WASHINGTON (CNN) -- President Bush on Monday lauded U.S. troops as "an awesome bunch of people" and lamented that some of them have had to die in defense of freedom.
"In a world where freedom is constantly under attack, and in a world where our security is challenged, the joys of liberty are often purchased by the sacrifices of those who serve a cause greater than themselves," Bush said.
The president delivered his Memorial Day remarks at Arlington National Cemetery, the nation's main military cemetery, after laying a wreath at the Tomb of the Unknowns.
"I am humbled by those who made the ultimate sacrifice that allowed a free civilization to flourish," Bush said. "The soil of Arlington and other sites is filled with liberty's defenders. It is nourished by their heroism. It is watered by the silent tears of the mothers and fathers and husbands and wives and sons and daughters they left behind." Watch Bush profess his pride »
Bush paid tribute to two Navy SEALs killed this year in Iraq, both of whom are buried at the cemetery in Virginia outside Washington.
Chief Petty Officers Nathan H. Hardy and Michael E. Koch "shared a battlefield tradition," Bush said. "They would often head in the battle with American flags clutched to their chest underneath their uniform." Watch families searching for answers about their missing loved ones »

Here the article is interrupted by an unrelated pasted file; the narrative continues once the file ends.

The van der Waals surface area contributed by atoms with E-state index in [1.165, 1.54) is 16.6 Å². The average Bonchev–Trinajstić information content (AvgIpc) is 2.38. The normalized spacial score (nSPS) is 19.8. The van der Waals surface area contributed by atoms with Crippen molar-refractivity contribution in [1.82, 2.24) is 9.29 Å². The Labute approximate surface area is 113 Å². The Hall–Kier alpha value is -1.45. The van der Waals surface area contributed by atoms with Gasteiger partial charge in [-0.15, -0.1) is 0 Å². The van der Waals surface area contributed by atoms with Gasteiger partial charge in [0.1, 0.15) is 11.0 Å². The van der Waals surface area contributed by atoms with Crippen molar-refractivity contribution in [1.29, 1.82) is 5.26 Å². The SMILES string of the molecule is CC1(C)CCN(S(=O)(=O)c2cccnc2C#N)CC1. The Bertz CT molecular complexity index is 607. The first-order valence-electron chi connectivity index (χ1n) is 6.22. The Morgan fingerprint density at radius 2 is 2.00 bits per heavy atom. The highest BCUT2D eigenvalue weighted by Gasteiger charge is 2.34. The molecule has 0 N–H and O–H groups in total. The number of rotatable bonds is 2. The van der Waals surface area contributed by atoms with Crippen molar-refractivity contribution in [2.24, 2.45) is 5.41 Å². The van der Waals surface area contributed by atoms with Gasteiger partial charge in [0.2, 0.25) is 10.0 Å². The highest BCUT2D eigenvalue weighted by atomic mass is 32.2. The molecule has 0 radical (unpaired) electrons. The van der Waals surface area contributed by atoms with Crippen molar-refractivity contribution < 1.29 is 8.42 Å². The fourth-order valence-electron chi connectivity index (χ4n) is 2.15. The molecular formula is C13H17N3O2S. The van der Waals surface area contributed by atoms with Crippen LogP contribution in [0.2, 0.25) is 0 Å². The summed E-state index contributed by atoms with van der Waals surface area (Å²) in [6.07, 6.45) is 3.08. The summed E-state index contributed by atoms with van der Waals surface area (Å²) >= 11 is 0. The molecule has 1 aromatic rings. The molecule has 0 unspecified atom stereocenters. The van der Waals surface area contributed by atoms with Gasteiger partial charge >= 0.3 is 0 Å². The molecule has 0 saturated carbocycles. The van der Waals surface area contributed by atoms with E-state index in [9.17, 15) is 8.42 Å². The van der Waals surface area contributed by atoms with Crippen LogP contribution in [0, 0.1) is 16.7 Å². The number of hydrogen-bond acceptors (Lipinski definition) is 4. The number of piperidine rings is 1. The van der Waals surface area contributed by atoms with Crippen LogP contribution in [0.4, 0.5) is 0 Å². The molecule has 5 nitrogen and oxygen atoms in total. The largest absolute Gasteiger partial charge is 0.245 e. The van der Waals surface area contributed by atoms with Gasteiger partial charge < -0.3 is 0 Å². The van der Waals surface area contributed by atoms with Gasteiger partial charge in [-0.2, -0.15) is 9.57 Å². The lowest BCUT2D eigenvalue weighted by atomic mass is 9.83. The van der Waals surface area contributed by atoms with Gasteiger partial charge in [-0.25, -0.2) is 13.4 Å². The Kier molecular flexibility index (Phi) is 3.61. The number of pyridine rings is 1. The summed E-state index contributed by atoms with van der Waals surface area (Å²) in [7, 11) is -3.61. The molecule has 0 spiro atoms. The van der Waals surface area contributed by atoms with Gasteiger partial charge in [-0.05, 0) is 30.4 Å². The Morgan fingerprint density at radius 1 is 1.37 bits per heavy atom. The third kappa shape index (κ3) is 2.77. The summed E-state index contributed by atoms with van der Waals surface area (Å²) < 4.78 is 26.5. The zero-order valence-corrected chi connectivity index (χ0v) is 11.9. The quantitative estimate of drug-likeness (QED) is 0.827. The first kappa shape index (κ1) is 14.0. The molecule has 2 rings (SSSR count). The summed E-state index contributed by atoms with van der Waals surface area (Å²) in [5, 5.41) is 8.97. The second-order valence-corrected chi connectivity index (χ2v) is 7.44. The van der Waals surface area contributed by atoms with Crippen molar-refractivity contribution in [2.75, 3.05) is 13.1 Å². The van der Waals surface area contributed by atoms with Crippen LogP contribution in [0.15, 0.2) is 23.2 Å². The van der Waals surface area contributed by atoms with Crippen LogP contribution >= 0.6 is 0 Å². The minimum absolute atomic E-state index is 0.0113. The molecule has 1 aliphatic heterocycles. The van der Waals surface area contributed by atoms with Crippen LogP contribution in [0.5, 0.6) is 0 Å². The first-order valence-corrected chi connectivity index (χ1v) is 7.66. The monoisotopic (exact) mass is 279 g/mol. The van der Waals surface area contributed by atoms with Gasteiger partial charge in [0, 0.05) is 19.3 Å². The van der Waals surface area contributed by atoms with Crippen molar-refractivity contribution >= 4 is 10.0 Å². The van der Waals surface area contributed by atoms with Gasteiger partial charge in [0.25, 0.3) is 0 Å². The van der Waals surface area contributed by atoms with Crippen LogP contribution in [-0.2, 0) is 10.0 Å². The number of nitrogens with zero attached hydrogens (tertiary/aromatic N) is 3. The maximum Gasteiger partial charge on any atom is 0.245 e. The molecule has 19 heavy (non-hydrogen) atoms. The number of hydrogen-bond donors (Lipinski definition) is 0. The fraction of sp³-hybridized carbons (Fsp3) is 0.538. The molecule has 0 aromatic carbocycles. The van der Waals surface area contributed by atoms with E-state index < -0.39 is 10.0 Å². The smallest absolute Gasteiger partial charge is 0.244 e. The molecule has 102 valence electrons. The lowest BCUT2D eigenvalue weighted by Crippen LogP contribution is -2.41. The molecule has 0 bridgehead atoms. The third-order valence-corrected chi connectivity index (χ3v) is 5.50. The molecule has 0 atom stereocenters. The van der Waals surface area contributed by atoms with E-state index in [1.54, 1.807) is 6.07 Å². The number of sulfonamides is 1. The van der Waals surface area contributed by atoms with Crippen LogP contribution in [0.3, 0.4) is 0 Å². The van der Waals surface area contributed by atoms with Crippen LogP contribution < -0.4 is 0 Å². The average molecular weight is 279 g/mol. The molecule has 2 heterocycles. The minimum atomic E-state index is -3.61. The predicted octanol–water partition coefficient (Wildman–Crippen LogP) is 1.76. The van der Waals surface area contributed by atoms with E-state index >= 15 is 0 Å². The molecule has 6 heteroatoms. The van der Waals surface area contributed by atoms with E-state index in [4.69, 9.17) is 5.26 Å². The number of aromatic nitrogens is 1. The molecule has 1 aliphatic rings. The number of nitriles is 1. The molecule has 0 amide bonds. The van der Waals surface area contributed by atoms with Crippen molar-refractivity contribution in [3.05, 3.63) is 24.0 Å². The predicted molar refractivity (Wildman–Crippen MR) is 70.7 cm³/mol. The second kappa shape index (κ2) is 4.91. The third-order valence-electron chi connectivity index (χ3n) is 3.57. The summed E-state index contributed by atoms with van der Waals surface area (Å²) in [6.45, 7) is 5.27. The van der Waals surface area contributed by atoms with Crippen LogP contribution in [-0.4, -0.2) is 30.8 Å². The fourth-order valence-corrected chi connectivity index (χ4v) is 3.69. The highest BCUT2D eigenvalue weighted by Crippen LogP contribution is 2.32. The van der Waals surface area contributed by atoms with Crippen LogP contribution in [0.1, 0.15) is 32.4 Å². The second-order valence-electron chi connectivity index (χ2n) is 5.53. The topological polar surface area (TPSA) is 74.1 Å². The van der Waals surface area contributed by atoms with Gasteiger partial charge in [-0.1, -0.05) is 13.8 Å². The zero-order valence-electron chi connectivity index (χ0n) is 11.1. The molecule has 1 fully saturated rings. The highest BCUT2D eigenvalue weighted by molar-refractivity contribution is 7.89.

Hardy and Koch, both 29, were killed during an ambush, the president said.
"These two friends spent their last few moments on Earth together doing what they loved most: defending the United States of America," Bush said. "Today, Nathan Hardy and Mike Koch lay at rest next to each other right here on the grounds of Arlington."
According to the latest numbers from the Defense Department, 4,083 U.S. troops have died in the Iraq war and 423 in Afghanistan. Nearly 500 from the two theaters are buried at Arlington. Watch how one unit in Iraq is honoring its fallen »
Arlington is one of more than 100 cemeteries in the United States with military graves.
At least 4 million people reportedly visit the cemetery each year, with more than 290,000 people buried there. Officials say Arlington is running out of space.
Plans to expand the cemetery include seven areas where 100,000 urns can hold the ashes of service members.
CNN's Dick Uliano contributed to this report.